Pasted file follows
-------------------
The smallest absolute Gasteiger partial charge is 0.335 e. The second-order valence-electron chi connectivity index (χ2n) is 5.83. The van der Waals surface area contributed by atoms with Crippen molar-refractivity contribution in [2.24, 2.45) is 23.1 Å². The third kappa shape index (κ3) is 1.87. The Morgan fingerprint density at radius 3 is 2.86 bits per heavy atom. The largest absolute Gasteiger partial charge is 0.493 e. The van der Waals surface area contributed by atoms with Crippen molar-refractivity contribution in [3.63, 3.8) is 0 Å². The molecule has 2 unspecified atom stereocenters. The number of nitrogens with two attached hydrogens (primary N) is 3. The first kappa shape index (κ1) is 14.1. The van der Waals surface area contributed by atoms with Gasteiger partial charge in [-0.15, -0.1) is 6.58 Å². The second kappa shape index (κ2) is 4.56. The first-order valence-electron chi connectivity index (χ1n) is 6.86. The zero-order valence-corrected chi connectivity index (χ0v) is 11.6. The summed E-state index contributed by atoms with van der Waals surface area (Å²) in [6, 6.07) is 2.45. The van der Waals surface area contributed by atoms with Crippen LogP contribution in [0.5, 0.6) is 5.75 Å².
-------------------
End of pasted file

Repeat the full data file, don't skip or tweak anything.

The smallest absolute Gasteiger partial charge is 0.335 e. The second-order valence-electron chi connectivity index (χ2n) is 5.83. The van der Waals surface area contributed by atoms with Crippen molar-refractivity contribution in [2.24, 2.45) is 23.1 Å². The third kappa shape index (κ3) is 1.87. The Morgan fingerprint density at radius 3 is 2.86 bits per heavy atom. The largest absolute Gasteiger partial charge is 0.493 e. The van der Waals surface area contributed by atoms with Crippen molar-refractivity contribution in [3.63, 3.8) is 0 Å². The molecule has 2 unspecified atom stereocenters. The number of nitrogens with two attached hydrogens (primary N) is 3. The first kappa shape index (κ1) is 14.1. The van der Waals surface area contributed by atoms with Gasteiger partial charge in [-0.15, -0.1) is 6.58 Å². The second kappa shape index (κ2) is 4.56. The first-order valence-electron chi connectivity index (χ1n) is 6.86. The zero-order valence-corrected chi connectivity index (χ0v) is 11.6. The summed E-state index contributed by atoms with van der Waals surface area (Å²) in [6, 6.07) is 2.45. The van der Waals surface area contributed by atoms with Crippen LogP contribution in [0.5, 0.6) is 5.75 Å².